City Club: 88 Years Old & Going Strong
Roosevelt was a member. So were Helen Hayes, the actress; Dorothy
Schiff, the New York Post publisher; Virginia Gildersleeve, commander
of the WW II WAVES; three college presidents; officers of major
corporations; the head of a major labor union; and a member of
the US House of Representatives. These leading citizens shared
in common with 650 current New York City women (and some men)
membership in the Women’s City Club (WCC), a venerable 88 year
old organization founded by one hundred suffragettes in 1915 to
prepare females about to get the vote for meaningful participation
in the policy-making arena. The club is still going strong, having
broadened its agenda from studying, reporting, and advocating
on issues that particularly impact women such as health care,
working conditions, and educational opportunities to include more
general community problems such as transportation, sanitation,
affordable housing, youth issues, and the penal system. The organization
is non-profit, non-partisan, and dependent upon member volunteers
(in recent years sometimes assisted by interns from colleges in
the city) for its important research and advocacy work.
The WCC has issued numerous important and influential in-depth
reports on a wide range of issues during its long history, beginning
with “Should Women Be Admitted to Columbia Law School,” published
in 19l6 and cited in a recent celebration at the school of the
75th anniversary of the admission of female students. A breakthrough
video about HIV/AIDS awareness for adolescents, produced in 1995,
is shown in city public schools. In common with all its reports,
a 2002 “Snapshot of New York City Charter Schools” involved extensive
member research, field work, and analysis. We “try to bring something
original to the table,” explains WCC president Blanche E. Lawton,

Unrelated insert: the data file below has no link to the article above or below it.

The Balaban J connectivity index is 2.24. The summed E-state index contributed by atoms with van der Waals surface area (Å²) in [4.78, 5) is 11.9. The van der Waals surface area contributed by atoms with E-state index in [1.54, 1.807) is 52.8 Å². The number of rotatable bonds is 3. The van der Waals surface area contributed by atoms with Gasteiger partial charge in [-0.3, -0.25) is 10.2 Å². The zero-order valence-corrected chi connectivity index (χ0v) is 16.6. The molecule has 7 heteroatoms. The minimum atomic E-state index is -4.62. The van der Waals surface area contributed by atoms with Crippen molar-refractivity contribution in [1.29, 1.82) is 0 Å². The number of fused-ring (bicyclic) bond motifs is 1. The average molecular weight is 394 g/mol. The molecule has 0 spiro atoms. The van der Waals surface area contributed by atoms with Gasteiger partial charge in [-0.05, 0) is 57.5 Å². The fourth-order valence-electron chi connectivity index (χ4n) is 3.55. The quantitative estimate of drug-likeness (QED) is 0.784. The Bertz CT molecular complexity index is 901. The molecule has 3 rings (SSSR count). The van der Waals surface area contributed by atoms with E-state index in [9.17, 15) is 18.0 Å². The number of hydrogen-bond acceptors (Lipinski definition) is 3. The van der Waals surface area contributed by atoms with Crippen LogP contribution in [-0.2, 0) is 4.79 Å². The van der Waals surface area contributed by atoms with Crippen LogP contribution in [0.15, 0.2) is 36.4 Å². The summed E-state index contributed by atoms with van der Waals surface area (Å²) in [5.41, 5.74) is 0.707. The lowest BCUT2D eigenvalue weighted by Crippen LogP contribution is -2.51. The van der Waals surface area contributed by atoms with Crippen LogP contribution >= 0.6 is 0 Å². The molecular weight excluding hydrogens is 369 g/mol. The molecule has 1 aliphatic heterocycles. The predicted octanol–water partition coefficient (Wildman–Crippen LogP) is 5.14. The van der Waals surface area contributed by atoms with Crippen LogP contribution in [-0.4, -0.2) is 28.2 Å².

and “become effective by bringing these findings before decision
makers.” The organization produced the city’s first voter’s manual,
first directory of housing options for homeless women, first full
report on the need for better public housing, and has impacted
schools, the juvenile penal system, and the status of women. The
WCC is able to bring to issues “a slant, a point of view unique
to women,” explains Lawton.
Five committees currently generate study topics—education, housing
and planning, infrastructure, status of women, and arts and landmarks.
Priority areas for 2003 are making government work, building a
more livable city, and meeting human needs. Ad hoc task forces
tackle immediate concerns requiring quick responses. An educated
public is crucial to the WCC mission of fostering citizen participation
in policy making. Lectures on important issues and tours of significant
community sites are offered. Reports are made available. President
Lawson relies on “person power, brain power, and funding to do
the club’s projects.” Longtime member Elsie Diamond enthusiastically
describes the “professional women who bring their expertise to
the club, be it corporate-world skills, education, social work,
or law. They have made me aware of how dynamic women are and how
well they accomplish their goals.” More information about WCC
can be found at www.wccny.org.
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